Leeds Bradford Airport may be affected by high-speed rail

11.8.2010 (Book FHR)

Flights from Leeds Bradford Airport and Manchester Airport are likely to be affected if a high-speed rail link is introduced, according
to the transport secretary Phillip Hammond.

Leeds Bradford Airport may be affected by high-speed rail

In a question and answer session with the transport committee Mr Hammond said
that trains that travel at 250 mph are likely to reduce the need for domestic

He added that a connection through the Channel Tunnel could also reduce the number
of services to Amsterdam from regional airports.

According to the secretary, such changes would have a transformational effect
on the UK economy.

Tony Hallwood, commercial director of Leeds Bradford Airport, told the Yorkshire
Post that the comments do not change the airport’s plans for development.

“We will expect to grow our business, grow our passenger numbers and our choice
of airlines. There is a whole range of domestic flights where Leeds, in the centre
of the UK, becomes a mini-hub,” he added.

Last month Ryanair said that Leeds Bradford Airport was likely to be one of only
two hubs not affected by the reduced capacity on its UK winter flight schedule.    

link to article



see also

HC 359 The Secretary of State’s priorities for transport


House of COMMONS


(relevant excerpts …)


Q35 Iain Stewart: You have stated your support for the principle of High Speed 2 linking London,
the Midlands, the north east, the North West and eventually to Scotland. What
I am not clear about is how flexible your view is on the route and some of the
broad considerations that HS2 looked at. For example, the possibility of intermediate
stops. I know the whole concept of HS2 is a fast, major city to major city. If
you look at High Speed 1 and some of the French TGV routes, they do have provisions
for intermediate stops and the stations are modelled in a way that some trains
can thunder straight through while others pull off and stop. In reconsidering
HS2, are you going to re-examine concepts like that?

Mr Hammond: I have asked HS2 Limited to look again at the case for the two principal routes
north from the West Midlands, the so-called inverted S route, Manchester to Leeds
via the Pennines, as opposed to the so-called Y route, where there would be a
separate line through the East Midlands, South Yorkshire to Leeds that way; and
also to look at the possibility of intermediate stops. As you will know, there
is a vociferous lobby in South Yorkshire for a stop in South Yorkshire and similarly
in the East Midlands for a stop in the East Midlands. You will appreciate of course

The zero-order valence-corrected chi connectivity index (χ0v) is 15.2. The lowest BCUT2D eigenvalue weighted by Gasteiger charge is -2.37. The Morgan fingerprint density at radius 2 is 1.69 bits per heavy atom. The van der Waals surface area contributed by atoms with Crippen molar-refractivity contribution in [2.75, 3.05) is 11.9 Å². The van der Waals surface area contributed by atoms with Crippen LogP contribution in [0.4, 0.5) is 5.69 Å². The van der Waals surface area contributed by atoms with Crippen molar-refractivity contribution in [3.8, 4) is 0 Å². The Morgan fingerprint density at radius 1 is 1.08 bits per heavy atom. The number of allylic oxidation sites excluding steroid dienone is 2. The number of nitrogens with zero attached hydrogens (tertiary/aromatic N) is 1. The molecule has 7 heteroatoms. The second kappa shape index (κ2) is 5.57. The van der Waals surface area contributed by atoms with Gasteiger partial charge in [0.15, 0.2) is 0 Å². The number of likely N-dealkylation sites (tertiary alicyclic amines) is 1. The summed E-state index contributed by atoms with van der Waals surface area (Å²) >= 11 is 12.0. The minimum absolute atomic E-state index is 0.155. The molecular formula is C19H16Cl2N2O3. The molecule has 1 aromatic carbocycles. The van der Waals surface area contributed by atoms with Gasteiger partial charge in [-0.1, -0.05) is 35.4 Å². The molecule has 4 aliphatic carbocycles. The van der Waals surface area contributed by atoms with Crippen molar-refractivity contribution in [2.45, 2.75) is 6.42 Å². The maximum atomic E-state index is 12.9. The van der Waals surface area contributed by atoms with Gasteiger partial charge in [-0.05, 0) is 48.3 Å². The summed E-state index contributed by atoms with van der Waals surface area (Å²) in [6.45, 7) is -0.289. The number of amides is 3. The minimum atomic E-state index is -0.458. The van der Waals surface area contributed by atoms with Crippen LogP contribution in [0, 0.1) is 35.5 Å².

– you clearly do appreciate from your question – that the whole point of High
Speed Rail is that it is not for ever slowing down, stopping and then gathering
momentum again. Stops will be at a huge premium. They introduce a significant
time penalty and every stop significantly erodes the business case for the service.
I think it is worth observing that the proposed running speed of HS2 will be considerably
faster than the French TGV system and therefore the time penalty from a stop will
be considerably greater. When you have trains travelling at 250 miles an hour,
clearly slowing them down, stopping them and then starting them up again introduces
quite a significant challenge, possibly an engineering challenge as well. You
may even need separate stretches of deceleration and acceleration lines, so these
will not be decisions that can be taken lightly. Clearly, that will be part of
the analysis of the overall project going forward. May I just say something else
about Milton Keynes? A light bulb has just gone on in my mind that says “Milton
Keynes.” One of the key things about HS2 is that it is going to address the problems
of capacity on the existing West Coast Main Line and the route to Birmingham.
I know one of the issues felt very acutely in places like Watford, Milton Keynes
and Nuneaton is the lack of stopping services on the current West Coast Main Line.
Clearly, if you have a high speed, dedicated line which is getting you that critical
London to Birmingham/London to Manchester, city to city time, then the opportunity
to have more what you might call semi-fast – but they could still be pretty fast
– services stopping at some of these intermediate stations on the existing West
Coast Main Line will be much greater. I think what we envisage is that the two
separate lines will create a much greater flexibility in the way the railway can
operate with what we would today call high speed services, offering stops at places
where frankly they cannot stop today without reducing the line capacity in an
unacceptable way.


Q44 Paul Maynard: Returning to High Speed 2, which segment of the proposed routing do you think
would be the most economically transformational? How will that interact with the
stated goal of reducing demand for domestic aviation, particularly in the light
of Lord Mawhinney’s recommendations?

Mr Hammond: That is an interesting question. To start to see a truly transformational effect
will come when we go north of the West Midlands because, once we go to Manchester
and up to Leeds, we will start to see a significant shift from domestic aviation
and hopefully the intention is capturing some of the aviation traffic that currently
goes for example to Schipol from places like Manchester and indeed from Leeds
Bradford. That is when we will start to see the truly transformational aspect
of the high speed railway.

Q45 Paul Maynard: Does that not therefore suggest that building from Birmingham to Manchester and/or
Leeds, be it by Y or S, should be of equal importance to constructing the section
from London to Birmingham in the first place, given there will be no Heathrow